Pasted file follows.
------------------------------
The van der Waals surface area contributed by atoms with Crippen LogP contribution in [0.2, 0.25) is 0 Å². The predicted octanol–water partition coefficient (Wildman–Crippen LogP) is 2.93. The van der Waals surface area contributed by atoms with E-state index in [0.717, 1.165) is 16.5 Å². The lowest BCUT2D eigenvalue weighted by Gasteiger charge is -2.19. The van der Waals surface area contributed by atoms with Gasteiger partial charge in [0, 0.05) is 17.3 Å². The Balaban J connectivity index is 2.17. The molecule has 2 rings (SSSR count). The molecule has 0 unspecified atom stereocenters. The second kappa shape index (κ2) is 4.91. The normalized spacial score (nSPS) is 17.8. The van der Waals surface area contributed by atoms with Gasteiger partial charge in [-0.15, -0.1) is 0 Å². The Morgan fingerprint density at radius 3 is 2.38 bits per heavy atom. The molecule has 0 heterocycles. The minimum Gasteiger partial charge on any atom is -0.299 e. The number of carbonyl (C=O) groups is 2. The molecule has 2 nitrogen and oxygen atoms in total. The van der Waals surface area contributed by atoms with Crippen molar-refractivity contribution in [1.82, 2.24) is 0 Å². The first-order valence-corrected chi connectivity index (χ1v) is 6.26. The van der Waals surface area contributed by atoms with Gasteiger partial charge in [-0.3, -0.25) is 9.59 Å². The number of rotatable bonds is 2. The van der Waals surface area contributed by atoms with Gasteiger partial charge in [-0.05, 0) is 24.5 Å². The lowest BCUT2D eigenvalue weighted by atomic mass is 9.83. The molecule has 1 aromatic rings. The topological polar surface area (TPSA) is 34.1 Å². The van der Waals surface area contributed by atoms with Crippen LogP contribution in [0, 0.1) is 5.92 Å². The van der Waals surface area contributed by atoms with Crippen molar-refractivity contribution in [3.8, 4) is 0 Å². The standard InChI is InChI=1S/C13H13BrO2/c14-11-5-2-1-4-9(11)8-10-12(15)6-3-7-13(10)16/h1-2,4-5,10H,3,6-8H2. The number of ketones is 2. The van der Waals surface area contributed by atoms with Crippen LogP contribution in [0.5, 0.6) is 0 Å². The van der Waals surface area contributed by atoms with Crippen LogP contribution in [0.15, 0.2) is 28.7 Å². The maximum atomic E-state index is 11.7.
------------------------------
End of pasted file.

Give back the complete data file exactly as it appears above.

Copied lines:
The van der Waals surface area contributed by atoms with Crippen LogP contribution in [0.2, 0.25) is 0 Å². The predicted octanol–water partition coefficient (Wildman–Crippen LogP) is 2.93. The van der Waals surface area contributed by atoms with E-state index in [0.717, 1.165) is 16.5 Å². The lowest BCUT2D eigenvalue weighted by Gasteiger charge is -2.19. The van der Waals surface area contributed by atoms with Gasteiger partial charge in [0, 0.05) is 17.3 Å². The Balaban J connectivity index is 2.17. The molecule has 2 rings (SSSR count). The molecule has 0 unspecified atom stereocenters. The second kappa shape index (κ2) is 4.91. The normalized spacial score (nSPS) is 17.8. The van der Waals surface area contributed by atoms with Gasteiger partial charge in [-0.15, -0.1) is 0 Å². The Morgan fingerprint density at radius 3 is 2.38 bits per heavy atom. The molecule has 0 heterocycles. The minimum Gasteiger partial charge on any atom is -0.299 e. The number of carbonyl (C=O) groups is 2. The molecule has 2 nitrogen and oxygen atoms in total. The van der Waals surface area contributed by atoms with Crippen molar-refractivity contribution in [1.82, 2.24) is 0 Å². The first-order valence-corrected chi connectivity index (χ1v) is 6.26. The van der Waals surface area contributed by atoms with Gasteiger partial charge in [-0.3, -0.25) is 9.59 Å². The number of rotatable bonds is 2. The van der Waals surface area contributed by atoms with Gasteiger partial charge in [-0.05, 0) is 24.5 Å². The lowest BCUT2D eigenvalue weighted by atomic mass is 9.83. The molecule has 1 aromatic rings. The topological polar surface area (TPSA) is 34.1 Å². The van der Waals surface area contributed by atoms with Crippen LogP contribution in [0, 0.1) is 5.92 Å². The van der Waals surface area contributed by atoms with Crippen molar-refractivity contribution in [3.8, 4) is 0 Å². The standard InChI is InChI=1S/C13H13BrO2/c14-11-5-2-1-4-9(11)8-10-12(15)6-3-7-13(10)16/h1-2,4-5,10H,3,6-8H2. The number of ketones is 2. The van der Waals surface area contributed by atoms with Crippen LogP contribution in [0.5, 0.6) is 0 Å². The van der Waals surface area contributed by atoms with Crippen LogP contribution in [0.15, 0.2) is 28.7 Å². The maximum atomic E-state index is 11.7.